What Are Migraines?
For those of you who suffer from migraines; you would have experienced how intense it could be. Migraines have been actually identified as a neurological disorder involving nerve pathways and brain chemicals. Having said that, a headache is different than a migraine in two main aspects; intensity and duration. Headaches are naturally more common due to ordinary human habits such as lack of sleep, dehydration, stress, hormonal swings, low magnesium levels or B vitamins, etc. Headaches usually last no longer than a day and typically don’t interrupt daily living.
Migraines involve brain chemical imbalances, lack of serotonin, in addition to genetic and environmental factors. I personally do not have an experience with migraines; but from what I have gathered based on clients and friends’ experiences, some of the common symptoms are constipation, mood swings, unexplained food cravings, neck pain or stiffness, constant thirst, lethargy, sensitivity to sounds, light and smells, nausea, frequent yawning, and sometimes fake visuals and hearing noises.
Migraines and Nutrition
Food is one of the most controllable daily decisions we make that can affect migraine health. We may not control the weather, and it’s hard to control our hormones, but we can control what we put in our mouths!
There are certain foods that contain tannins, sulfites, nitrites, tyramine, octopamine, phenylethylamine, artificial chemicals, and histamine that could instigate migraines. Here is a list of some examples of foods that contain the aforementioned components:
- Aged cheeses (foods high in tyramine)
- Red wine
- High sodium foods
- Skipping meals
- Aspartame and most sweeteners
- Canned soups
- Soy sauce
- Histamine-releasing foods such as bananas, strawberries, raspberries and citrus
- Yeast extract (not the same as nutritional yeast)
- Cold cuts, smoked fish and cured meats
Now I am not a doctor and I don’t know if you should avoid medication to treat migraines. But there is a beautiful balance to entertain between what doctors know can work with medications and the work we need to do on ourselves with our lifestyle and diet. Both may be needed to make an effective and life long treatment plan and I think both need support from your health care professionals.
We all need to watch our diet for ultimate health, but migraine sufferers need to be more focused, meticulous and aware of their unique triggers. I would definitely recommend going with an elimination diet and removing all trigger foods and slowly re-introducing them while monitoring what triggers the discomfort back so you can be aware forever with what works for you and what not.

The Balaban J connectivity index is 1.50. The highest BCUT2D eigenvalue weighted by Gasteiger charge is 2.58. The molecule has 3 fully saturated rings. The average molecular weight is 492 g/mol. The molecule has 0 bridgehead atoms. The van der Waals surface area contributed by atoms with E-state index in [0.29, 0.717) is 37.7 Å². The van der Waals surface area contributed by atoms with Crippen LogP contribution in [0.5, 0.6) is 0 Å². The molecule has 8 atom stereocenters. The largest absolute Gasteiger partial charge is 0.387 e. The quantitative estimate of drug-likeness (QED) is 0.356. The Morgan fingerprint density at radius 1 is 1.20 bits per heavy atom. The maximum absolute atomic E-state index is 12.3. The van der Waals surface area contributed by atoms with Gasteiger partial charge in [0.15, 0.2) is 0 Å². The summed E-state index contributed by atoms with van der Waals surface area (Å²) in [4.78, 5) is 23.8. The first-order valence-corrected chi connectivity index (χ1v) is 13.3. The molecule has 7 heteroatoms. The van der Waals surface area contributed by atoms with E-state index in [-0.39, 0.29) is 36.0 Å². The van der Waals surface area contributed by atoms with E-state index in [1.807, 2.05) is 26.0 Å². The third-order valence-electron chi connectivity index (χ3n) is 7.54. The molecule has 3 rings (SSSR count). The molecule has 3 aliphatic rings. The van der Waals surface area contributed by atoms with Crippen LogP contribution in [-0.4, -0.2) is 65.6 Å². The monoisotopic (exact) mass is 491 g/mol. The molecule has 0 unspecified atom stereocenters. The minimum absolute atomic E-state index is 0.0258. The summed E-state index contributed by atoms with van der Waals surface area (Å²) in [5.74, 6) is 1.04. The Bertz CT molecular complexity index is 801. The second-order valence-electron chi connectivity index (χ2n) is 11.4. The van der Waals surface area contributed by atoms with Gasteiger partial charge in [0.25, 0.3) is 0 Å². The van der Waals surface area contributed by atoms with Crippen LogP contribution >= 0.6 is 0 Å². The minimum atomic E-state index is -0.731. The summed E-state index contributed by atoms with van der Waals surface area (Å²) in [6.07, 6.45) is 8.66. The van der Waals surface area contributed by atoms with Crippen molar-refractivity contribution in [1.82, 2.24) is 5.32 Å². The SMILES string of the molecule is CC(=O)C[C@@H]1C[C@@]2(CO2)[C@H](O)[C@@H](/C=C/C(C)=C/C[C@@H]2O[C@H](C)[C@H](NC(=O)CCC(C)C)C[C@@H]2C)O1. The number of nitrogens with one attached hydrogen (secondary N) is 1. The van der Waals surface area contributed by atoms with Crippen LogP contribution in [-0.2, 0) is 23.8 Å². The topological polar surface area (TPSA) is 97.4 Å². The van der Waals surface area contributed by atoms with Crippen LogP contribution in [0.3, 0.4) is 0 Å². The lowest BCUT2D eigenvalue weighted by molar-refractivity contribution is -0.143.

You should opt for whole foods that have more fiber and vitamins. Try to change things like white bread, pasta in your diet to whole grains. Eat a variety of vegetables. Omega-3s are super important as well. Eat healthy fats, not low fat! Limit “saturated” and “trans fats” when possible.
Limit sodium to less than 2300 mg/day. Most salt in our diets comes from processed foods. Cook “from scratch” whenever possible and try to dine in rather than eat out more often.
Don’t skip meals, especially if this triggers migraines. Consider eating 5 small meals per day. Merge a portion of carbohydrates with protein or a healthy source of dietary fat to stay full longer. Drink water through the day instead of sugary drinks like soda or juice.
Getting enough sleep and a consistent sleep-wake cycle is crucial for managing migraines. Reducing intense stimuli like flashing lights, strong smells (perfume, smoke, etc.) and loud sounds. Manage and filter your medication and supplements; some women for an example are sensitive to birth control and can be one of the players in causing migraines.
Supporting gut health is key; 70% of our immunity is in our guts, it’s important to maintain healthy digestion especially if foods can be fundamental triggers to your suffering. Take it seriously and do not depend solely on medication because eventually you will develop an immunity to that medication and it won’t be as effective as it is right now.
Every migraine is unique to the person so it’s very important to self-experiment with finding your own triggers and things in your lifestyle that you can control and manage to prevent. Always be smart about your health – we have the empowerment to take care of ourselves which should also include when to know it’s time to go see a doctor. If you have a headache that’s incredibly intense, lasts longer than a day, is very severe and sudden, or you intuitively know you should get help, do not bend it. Get up and make the choice to invest in your health and wellbeing. It is your temple and most precious asset.
Zein Nimri is an AFPA certified sports nutritionist, NESTA kids nutritionist, long distance runner, cyclist and traveller with big dreams. Follow her on Instagram @Zeinutritionist she is currently an Eating Disorder Recovery Coach.